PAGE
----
At The Stanley until April 13
Posted March 22, 2014
The ‘wow’ factor in Helen Lawrence is huge. So hyped has this show been no one believed it could live up to expectations. But from a technical and aesthetic perspective, it really does.
Conceived by visual artist Stan Douglas (whose monumental installation “Abbott and Cordova, 7 August, 1971” graces the Woodward’s Atrium) and written by Chris Haddock (Da Vinci’s Inquest), this world première goes on to Montreal, Munich, Edinburgh and Toronto.
An experiment in fusing theatre and film, the film noir plot is worked out on two levels: behind a see-through scrim, actors play out scenes that are simultaneously being filmed and projected in black and white on a cinema-sized scrim. We see, only in silhouette through the scrim, three or four cameras filming the action. On the big scrim/screen, we see close-ups and hear dialogue emanating from the ‘celluloid’ characters, not the flesh and blood actors
Behind the scrim, the actors are isolated in bright light and appear to exist in a vacuum; there are no props, no set. But Douglas has blown up archival photos of Vancouver – Hogan’s Alley, for example – and projected those on the screen so that Haddock’s characters exist and move in downtown Vancouver in the late 40s. Most of us, I suspect, have no idea how all this is done. And it’s beautiful.
It’s a typical film noir story: Helen Lawrence (portrayed by cool and lovely Lisa Ryder), recently released from a sanatorium, took the rap for the murder of her rich husband. Now she’s in Vancouver looking for Percy (Nicholas Lea), her old boyfriend, who was the real killer. She is, in the vernacular of the period, “packing heat” – a small, loaded gun.
Woven into this main plot is the story of Muldoon, a corrupt police chief (Gerard Plunkett) and drug dealers, prostitutes and gamblers. If we often don’t know where to look – the ‘real’ action or the filmed action – we also lose track of the main story amidst all the subplots involving Harry (Hrothgar Matthews) and Julia/Joey (sparky Haley McGee); brothers Henry (Sterling Jarvis) and Buddy (Allan Louis); Sergeant Perkins (Tom McBeath), prostitute Rose (Mayko Nguyen) and more.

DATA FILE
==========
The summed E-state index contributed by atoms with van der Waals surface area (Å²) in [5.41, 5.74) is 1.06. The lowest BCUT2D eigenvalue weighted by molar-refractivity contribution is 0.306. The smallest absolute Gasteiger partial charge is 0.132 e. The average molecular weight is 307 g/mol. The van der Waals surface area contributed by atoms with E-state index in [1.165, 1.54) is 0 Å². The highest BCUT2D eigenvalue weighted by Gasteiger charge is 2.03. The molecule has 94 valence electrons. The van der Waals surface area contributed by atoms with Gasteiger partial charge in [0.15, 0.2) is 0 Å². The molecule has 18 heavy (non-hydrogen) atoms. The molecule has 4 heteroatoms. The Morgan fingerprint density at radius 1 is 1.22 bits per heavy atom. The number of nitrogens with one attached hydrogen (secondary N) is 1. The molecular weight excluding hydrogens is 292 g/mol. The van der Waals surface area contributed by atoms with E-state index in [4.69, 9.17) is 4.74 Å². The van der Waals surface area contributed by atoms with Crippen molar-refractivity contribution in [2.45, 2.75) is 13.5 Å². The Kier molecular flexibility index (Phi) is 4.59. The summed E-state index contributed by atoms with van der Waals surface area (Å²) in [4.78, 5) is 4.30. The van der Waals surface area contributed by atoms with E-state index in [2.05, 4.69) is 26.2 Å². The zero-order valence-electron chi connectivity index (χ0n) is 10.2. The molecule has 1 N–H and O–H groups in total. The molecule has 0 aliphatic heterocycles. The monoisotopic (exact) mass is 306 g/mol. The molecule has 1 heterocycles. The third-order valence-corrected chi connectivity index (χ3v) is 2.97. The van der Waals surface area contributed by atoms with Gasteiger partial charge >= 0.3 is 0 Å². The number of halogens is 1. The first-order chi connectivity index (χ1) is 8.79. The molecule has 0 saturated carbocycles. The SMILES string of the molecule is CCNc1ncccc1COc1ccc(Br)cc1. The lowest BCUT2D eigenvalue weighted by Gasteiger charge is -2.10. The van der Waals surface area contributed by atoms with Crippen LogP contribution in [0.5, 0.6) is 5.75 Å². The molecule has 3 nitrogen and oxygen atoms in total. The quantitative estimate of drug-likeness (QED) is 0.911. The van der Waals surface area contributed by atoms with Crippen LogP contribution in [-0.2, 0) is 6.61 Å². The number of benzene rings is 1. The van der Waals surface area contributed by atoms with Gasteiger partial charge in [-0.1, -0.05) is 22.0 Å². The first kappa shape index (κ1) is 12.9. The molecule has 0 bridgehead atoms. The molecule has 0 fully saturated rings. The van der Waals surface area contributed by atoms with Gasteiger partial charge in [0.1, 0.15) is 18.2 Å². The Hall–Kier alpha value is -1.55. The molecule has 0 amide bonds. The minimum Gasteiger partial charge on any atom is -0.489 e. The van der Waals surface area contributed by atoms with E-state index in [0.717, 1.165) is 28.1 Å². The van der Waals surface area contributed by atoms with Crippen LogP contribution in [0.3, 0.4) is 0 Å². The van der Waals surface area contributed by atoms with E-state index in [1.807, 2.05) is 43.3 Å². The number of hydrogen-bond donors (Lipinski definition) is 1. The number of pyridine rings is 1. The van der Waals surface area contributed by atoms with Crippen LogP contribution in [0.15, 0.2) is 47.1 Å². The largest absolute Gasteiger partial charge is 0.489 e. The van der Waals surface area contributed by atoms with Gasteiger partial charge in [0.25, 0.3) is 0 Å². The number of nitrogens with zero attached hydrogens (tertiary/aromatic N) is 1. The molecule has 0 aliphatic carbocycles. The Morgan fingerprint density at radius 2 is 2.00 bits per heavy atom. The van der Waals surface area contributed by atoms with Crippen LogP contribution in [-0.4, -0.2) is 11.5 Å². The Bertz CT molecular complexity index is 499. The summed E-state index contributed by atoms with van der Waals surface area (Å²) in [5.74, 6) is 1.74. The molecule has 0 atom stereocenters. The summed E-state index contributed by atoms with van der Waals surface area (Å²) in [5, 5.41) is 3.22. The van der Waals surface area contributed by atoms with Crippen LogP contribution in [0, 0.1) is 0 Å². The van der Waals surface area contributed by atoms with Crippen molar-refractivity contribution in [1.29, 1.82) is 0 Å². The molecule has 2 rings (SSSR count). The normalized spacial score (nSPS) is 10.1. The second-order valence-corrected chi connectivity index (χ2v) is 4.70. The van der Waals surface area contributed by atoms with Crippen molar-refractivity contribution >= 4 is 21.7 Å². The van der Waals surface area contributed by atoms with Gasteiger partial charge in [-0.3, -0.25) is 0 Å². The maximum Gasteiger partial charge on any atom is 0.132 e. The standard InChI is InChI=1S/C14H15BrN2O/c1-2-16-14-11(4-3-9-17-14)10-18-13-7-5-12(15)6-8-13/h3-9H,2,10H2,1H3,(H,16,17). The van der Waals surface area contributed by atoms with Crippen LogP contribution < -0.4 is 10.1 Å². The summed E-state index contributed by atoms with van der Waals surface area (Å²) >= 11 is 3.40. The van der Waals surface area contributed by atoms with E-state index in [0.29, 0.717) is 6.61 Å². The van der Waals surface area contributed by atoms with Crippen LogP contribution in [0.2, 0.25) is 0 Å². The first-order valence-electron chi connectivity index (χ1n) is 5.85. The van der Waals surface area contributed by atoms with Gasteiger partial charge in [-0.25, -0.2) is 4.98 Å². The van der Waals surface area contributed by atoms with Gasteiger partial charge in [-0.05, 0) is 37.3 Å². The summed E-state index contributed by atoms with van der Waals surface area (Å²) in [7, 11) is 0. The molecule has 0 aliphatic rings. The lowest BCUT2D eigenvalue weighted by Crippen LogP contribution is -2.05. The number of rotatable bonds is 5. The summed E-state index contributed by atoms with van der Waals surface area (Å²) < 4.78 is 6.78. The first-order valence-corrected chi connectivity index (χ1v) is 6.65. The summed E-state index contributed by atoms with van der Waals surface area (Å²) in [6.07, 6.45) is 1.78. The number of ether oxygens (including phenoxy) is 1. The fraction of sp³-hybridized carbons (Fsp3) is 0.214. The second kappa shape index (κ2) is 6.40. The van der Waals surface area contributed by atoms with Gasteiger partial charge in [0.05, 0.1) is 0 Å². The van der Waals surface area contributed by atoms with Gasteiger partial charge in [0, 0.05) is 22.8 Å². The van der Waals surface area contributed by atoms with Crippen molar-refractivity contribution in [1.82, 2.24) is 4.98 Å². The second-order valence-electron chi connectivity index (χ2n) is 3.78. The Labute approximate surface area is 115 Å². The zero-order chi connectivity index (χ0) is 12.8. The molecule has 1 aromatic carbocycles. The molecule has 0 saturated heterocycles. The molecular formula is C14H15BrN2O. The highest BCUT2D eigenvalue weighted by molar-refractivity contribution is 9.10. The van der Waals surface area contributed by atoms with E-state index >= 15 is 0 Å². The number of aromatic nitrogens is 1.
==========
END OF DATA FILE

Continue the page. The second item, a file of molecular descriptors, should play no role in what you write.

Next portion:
In spite of well-seasoned stage, film and TV actors, the plot isn’t all that satisfying. And ‘The End’ flashes up on the screen just when things get really interesting.
However, I don’t think the primary aim of Helen Lawrence is to tell a story; it’s all about how a story is told. Stan Douglas is asking us to think about film versus stage as well as to question our lives in in increasingly digitized world. Face-to-face conversation is giving way to texting and given any kind of screen, we will watch it. Probably 80% of the time, the Stanley audience will watch the screen, not the actors. The implications are enormous when you think about it. Would it be a kinder society if we texted less and talked to each other more? Had a handful of friends, not thousands of Friends?
And Douglas invites us to share his enthusiasm about Vancouver’s architectural and cultural history. Where is the city going? While we can’t turn back the clock it’s important to remember where we’ve been.
Co-produced by the Arts Club Theatre Company and Canadian Stage, and directed by Stan Douglas, Helen Lawrence is a provocative experiment. It boldly, beautifully pushes theatrical boundaries in a way that we have not seen to this extent in this city before. Hi-tech entertainment of this kind will not replace the power of a few actors in a small black box theatre but it will raise a lot of questions about art and the distancing effect of technology both on stage and off.
The debate promises to be lively.